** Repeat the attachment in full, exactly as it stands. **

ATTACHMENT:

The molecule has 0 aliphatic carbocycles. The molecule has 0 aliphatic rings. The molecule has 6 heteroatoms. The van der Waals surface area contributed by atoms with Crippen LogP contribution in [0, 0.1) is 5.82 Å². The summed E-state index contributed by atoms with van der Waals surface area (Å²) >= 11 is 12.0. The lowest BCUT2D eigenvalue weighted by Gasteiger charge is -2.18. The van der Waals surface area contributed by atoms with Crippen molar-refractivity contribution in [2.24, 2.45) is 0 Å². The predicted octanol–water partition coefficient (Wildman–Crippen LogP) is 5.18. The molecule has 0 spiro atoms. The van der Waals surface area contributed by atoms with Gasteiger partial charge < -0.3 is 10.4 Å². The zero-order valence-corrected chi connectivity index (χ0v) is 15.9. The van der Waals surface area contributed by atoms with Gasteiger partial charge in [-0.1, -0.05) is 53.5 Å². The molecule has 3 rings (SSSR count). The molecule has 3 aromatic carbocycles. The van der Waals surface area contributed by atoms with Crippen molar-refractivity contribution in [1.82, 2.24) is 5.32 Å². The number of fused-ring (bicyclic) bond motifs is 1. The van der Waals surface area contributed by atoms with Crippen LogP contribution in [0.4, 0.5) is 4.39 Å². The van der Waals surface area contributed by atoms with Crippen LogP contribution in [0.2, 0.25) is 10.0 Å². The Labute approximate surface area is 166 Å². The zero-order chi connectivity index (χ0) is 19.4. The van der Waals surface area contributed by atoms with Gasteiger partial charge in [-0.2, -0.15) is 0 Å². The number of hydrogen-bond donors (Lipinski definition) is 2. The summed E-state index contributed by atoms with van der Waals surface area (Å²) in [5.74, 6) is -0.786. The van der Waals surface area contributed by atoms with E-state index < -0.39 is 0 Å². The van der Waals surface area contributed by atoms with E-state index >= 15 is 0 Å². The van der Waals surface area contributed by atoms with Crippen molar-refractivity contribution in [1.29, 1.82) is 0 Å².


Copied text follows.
The molecule has 0 aliphatic carbocycles. The molecule has 0 aliphatic rings. The molecule has 6 heteroatoms. The van der Waals surface area contributed by atoms with Crippen LogP contribution in [0, 0.1) is 5.82 Å². The summed E-state index contributed by atoms with van der Waals surface area (Å²) >= 11 is 12.0. The lowest BCUT2D eigenvalue weighted by Gasteiger charge is -2.18. The van der Waals surface area contributed by atoms with Crippen molar-refractivity contribution in [2.24, 2.45) is 0 Å². The predicted octanol–water partition coefficient (Wildman–Crippen LogP) is 5.18. The molecule has 0 spiro atoms. The van der Waals surface area contributed by atoms with Gasteiger partial charge < -0.3 is 10.4 Å². The zero-order valence-corrected chi connectivity index (χ0v) is 15.9. The van der Waals surface area contributed by atoms with Gasteiger partial charge in [-0.1, -0.05) is 53.5 Å². The molecule has 3 rings (SSSR count). The molecule has 3 aromatic carbocycles. The van der Waals surface area contributed by atoms with Crippen molar-refractivity contribution in [1.82, 2.24) is 5.32 Å². The number of fused-ring (bicyclic) bond motifs is 1. The van der Waals surface area contributed by atoms with Crippen LogP contribution in [0.4, 0.5) is 4.39 Å². The van der Waals surface area contributed by atoms with Crippen LogP contribution in [0.2, 0.25) is 10.0 Å². The Labute approximate surface area is 166 Å². The zero-order chi connectivity index (χ0) is 19.4. The van der Waals surface area contributed by atoms with Gasteiger partial charge in [-0.2, -0.15) is 0 Å². The number of hydrogen-bond donors (Lipinski definition) is 2. The summed E-state index contributed by atoms with van der Waals surface area (Å²) in [5.74, 6) is -0.786. The van der Waals surface area contributed by atoms with E-state index < -0.39 is 0 Å². The van der Waals surface area contributed by atoms with E-state index >= 15 is 0 Å². The van der Waals surface area contributed by atoms with Crippen molar-refractivity contribution in [1.29, 1.82) is 0 Å².